If you listen to the Ticket radio station, you may recall a bit by former BAD Radio producer Tom Gribble when he would be “1920s Reporter Guy” and adopt the fast-talking, slang phrase sputtering of a reporter from the Jazz Age.
“CHAMP! CHAMP! Tell us what was going thru your noggin when you gave the Mavs the ol’ 23 Skidoo during the dog days of summer!” he yelled at one puzzled athlete.
It was a great bit, but why did Americans in the 1920s pretty much go crazy? Was it jazz, bad hooch, flappers or just being glad to have survived World War I? Who knows? But it was great for our language. “Let’s ankle,” meaning to leave. Or “She’s the berries,” meaning something really good. “Cheaters” for glasses. “Bimbo,” which then meant a macho dude. Maybe it still does.
But “23 Skidoo”? What does that mean? And what does it mean for Fort Worth?
Be patient as I digress.
George Cravens, board-certified neurosurgeon and owner of the historic, cool-as-heck Flatiron Building, dedicated his latest public art installation, “The Wild Bunch,” outside the building on Friday, Dec. 8. It’s a bronze sculpture featuring the Butch Cassidy and Sundance Kid gang known as The Wild Bunch.
The Wild Bunch, one of the infamous outlaw gangs of the Old West, apparently liked to hang out in a Fort Worth that had a lot to offer in terms of gambling, booze and wild, wild women (Hey, where’s all that stuff in the city’s new Economic Development Plan?). Led by Cassidy, the cash stolen by the Wild Bunch amounted to what would be about $4 million in today’s dollars. After pulling off robberies, the Wild Bunch came to Fort Worth’s infamous downtown area known as Hell’s Half Acre to lay low and party down. They posed for the famous photograph in 1900 that ultimately led to their identification and capture and/or death. Now, that famous photograph has been turned into a bronze sculpture that resides near the iconic Flatiron Building.
The Flatiron Building was designed by the Fort Worth firm of Sanguinet & Staats and opened in 1907. Fort Worth’s Flatiron Building was modeled after the Flatiron Building in New York that opened in 1902. That building was designed by Daniel Burnham of Chicago in the Beaux-Arts style.
Fort Worth’s Flatiron Building apparently caused a stir because nearby merchants thought such a tall structure – it was originally designed as 10 stories, but ended up being seven – would cast a shadow over other businesses. They were apparently mollified by the thought of the publicity the building would bring, since seven-story buildings were hardly the norm in 1907.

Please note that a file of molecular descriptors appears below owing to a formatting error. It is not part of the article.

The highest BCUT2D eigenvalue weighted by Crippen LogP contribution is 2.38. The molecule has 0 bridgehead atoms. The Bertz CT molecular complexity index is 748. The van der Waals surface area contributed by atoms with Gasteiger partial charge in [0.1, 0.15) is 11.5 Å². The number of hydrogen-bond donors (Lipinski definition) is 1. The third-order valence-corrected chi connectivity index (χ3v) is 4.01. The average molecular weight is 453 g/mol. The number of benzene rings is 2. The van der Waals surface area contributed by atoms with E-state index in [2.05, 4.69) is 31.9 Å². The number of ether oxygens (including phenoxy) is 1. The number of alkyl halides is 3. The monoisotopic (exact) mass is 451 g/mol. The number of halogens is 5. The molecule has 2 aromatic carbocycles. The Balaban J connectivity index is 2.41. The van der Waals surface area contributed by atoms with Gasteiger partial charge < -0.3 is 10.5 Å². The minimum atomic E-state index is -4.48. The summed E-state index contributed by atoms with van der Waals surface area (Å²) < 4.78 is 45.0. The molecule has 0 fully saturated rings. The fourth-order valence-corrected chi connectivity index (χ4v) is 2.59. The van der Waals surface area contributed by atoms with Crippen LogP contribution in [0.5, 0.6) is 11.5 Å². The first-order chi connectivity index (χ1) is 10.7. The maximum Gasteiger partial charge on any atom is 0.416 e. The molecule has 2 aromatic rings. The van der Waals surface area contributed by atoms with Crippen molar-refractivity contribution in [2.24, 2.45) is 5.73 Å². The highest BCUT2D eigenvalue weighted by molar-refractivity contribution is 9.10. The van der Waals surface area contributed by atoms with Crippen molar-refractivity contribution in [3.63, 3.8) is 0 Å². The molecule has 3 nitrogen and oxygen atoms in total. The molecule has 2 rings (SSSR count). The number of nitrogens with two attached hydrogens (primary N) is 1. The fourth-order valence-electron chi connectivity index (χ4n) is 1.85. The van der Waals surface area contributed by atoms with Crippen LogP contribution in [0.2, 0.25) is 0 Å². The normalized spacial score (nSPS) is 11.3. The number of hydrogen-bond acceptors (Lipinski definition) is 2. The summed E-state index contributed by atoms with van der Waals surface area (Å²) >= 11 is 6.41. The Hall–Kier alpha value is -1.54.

Why did Fort Worth want a Flatiron Building similar to New York’s? William Jenkins Worth, the man for whom our fair city was named, is buried on a small island of land at the intersection of Broadway and Fifth Avenue, basically at the base of Manhattan’s Flatiron Building. That apparently inspired the design of the Fort Worth building, though I couldn’t find a good citation for that. .
The New York building caused a bit of a stir, too.
At 20 stories, it was one of the tallest buildings in the city and locals placed bets on how far the debris would fly when the wind knocked it down. While the wind didn’t knock it down, it did have an impact on people walking near the building.
The building is at 23rd Street, with Broadway on one side, Fifth Avenue on the other and Madison Square and a park in front of the building. With the strange shape of the building, wind currents swirled around it, causing downdrafts from above and updrafts from below. Men, in those pre-Harvey Weinstein days, would apparently hang out and watch women’s dresses get blown up by the wind. The phrase “23 Skidoo” apparently was what policemen would shout at the men who tried to hang out in the area.
So if you see someone unsavory hanging out near Fort Worth’s Flatiron Building, tell ‘em to “23 Skidoo,” in your best 1920s Reporter Guy voice. The phrase and the building belong together.
Robert Francis is editor of the Fort Worth Business Press.